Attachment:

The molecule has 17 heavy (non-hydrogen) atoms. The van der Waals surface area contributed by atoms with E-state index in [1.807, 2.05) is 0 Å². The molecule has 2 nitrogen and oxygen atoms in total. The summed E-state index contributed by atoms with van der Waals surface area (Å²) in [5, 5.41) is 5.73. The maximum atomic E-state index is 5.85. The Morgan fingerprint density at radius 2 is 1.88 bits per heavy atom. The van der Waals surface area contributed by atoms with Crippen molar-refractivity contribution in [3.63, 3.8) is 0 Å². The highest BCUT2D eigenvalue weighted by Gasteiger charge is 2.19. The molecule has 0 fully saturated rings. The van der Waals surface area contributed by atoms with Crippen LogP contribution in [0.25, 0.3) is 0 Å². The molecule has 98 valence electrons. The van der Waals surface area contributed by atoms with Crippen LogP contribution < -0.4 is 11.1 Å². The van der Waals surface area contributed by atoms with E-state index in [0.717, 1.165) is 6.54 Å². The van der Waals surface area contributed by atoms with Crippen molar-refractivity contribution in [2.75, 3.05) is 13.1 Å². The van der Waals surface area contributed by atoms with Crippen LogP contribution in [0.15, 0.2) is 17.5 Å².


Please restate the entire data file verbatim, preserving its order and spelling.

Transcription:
The molecule has 17 heavy (non-hydrogen) atoms. The van der Waals surface area contributed by atoms with E-state index in [1.807, 2.05) is 0 Å². The molecule has 2 nitrogen and oxygen atoms in total. The summed E-state index contributed by atoms with van der Waals surface area (Å²) in [5, 5.41) is 5.73. The maximum atomic E-state index is 5.85. The Morgan fingerprint density at radius 2 is 1.88 bits per heavy atom. The van der Waals surface area contributed by atoms with Crippen molar-refractivity contribution in [3.63, 3.8) is 0 Å². The highest BCUT2D eigenvalue weighted by Gasteiger charge is 2.19. The molecule has 0 fully saturated rings. The van der Waals surface area contributed by atoms with Crippen LogP contribution in [0.25, 0.3) is 0 Å². The molecule has 98 valence electrons. The van der Waals surface area contributed by atoms with Crippen LogP contribution < -0.4 is 11.1 Å². The van der Waals surface area contributed by atoms with E-state index in [0.717, 1.165) is 6.54 Å². The van der Waals surface area contributed by atoms with Crippen molar-refractivity contribution in [2.75, 3.05) is 13.1 Å². The van der Waals surface area contributed by atoms with Crippen LogP contribution in [0.15, 0.2) is 17.5 Å².